Litter dropping and dog fouling has been an ongoing problem in the Richmond borough. Various discussions and meetings have taken place between the Council, residents and local friends groups in order to address the situation. An initiative of the local Councillors and in collaborations with the park department and Continental landscapes Fighting Dirty campaign was initiated in September 2000. The campaign is designed to grab attention by using a combination of baldness and humour demonstrated through the posters that were distributed throughout the borough.
1,000 general posters went on bins encouraging people not to dump litter next to them if they are full. These have been encapsulated so they are fully waterproofed (basically like hard core lamination)
400 posters for our parks saying don’t litter in the parks
100 posters for dog fouling hot spots
40 posters saying please don’t urinate
The posters were distributed by Continental staff specifically targeting;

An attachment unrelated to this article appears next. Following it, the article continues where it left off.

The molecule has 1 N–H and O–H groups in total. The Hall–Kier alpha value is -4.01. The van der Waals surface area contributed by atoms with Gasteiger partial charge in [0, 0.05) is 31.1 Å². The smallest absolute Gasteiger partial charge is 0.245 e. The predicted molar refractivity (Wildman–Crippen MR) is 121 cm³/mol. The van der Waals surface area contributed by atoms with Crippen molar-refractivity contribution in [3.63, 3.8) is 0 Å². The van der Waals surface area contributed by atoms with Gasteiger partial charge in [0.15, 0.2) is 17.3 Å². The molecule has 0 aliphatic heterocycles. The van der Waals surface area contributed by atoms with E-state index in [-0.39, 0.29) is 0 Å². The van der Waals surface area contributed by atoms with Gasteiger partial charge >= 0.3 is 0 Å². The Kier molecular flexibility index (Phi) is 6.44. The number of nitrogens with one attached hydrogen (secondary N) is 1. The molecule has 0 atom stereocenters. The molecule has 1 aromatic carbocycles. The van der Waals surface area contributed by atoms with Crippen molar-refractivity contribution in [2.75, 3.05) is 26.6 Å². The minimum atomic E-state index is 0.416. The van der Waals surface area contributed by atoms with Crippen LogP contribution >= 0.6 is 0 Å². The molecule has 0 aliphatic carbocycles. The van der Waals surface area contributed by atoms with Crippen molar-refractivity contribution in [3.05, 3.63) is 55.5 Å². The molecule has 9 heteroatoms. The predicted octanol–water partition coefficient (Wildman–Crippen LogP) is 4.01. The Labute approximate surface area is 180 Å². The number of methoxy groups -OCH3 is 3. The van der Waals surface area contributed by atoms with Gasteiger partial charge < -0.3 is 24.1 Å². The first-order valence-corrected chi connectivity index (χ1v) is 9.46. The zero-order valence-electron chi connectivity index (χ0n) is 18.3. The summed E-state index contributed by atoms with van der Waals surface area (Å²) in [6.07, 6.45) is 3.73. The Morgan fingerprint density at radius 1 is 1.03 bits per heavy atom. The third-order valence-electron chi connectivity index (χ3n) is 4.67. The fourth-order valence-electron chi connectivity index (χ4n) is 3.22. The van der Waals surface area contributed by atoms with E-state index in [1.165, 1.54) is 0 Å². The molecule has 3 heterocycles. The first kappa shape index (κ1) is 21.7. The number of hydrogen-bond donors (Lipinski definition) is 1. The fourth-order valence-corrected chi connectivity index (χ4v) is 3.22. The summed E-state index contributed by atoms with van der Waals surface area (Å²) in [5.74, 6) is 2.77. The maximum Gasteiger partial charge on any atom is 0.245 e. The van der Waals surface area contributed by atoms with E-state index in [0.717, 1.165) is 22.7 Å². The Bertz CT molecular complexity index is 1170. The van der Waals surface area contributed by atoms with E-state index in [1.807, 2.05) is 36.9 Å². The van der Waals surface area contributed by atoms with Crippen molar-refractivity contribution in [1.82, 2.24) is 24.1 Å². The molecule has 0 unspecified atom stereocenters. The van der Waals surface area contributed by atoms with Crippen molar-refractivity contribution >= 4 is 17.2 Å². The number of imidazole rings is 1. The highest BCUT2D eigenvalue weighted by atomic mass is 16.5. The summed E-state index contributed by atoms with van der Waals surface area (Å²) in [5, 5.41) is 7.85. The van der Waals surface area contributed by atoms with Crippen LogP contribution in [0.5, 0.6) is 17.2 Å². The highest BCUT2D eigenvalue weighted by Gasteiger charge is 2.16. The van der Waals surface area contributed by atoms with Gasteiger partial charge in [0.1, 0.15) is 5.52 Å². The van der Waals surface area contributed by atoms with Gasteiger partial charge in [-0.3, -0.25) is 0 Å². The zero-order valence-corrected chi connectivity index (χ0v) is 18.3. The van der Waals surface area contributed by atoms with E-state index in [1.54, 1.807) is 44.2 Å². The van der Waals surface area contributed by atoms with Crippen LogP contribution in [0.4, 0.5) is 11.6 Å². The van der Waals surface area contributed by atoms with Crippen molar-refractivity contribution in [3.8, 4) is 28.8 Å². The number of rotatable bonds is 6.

1) On bins in parks and in key places e.g. tow paths and riverside
2) In any hot spots for dog fouling
3) Urinate ones went on Richmond Green and Twickenham Green
There was also a social media campaign in conjunction with LBRuT Council (which included a video from our local Operations Director Niko Mardushaj)
The campaign has attracted much attention by various people as well as organisations. It has raised awareness of the significant problems residents and us as the cleansing contractor incumbent are facing repeatedly. Addressing an ongoing issue through a visual format such as placing posters in key locations, is encouraging people to think more before dumbing any litter or walking away from dog fouling as well as breaking the law by urinating in public spaces. Whilst not all residents have found the wording on the posters suitable, the fact that this specific campaign is encouraging discussions among the residents, it demonstrates its effectiveness. As this is a fresh movement, we intend to closely monitor whether this bold campaign will have the desired effect by reducing litter and anti-social behaviour.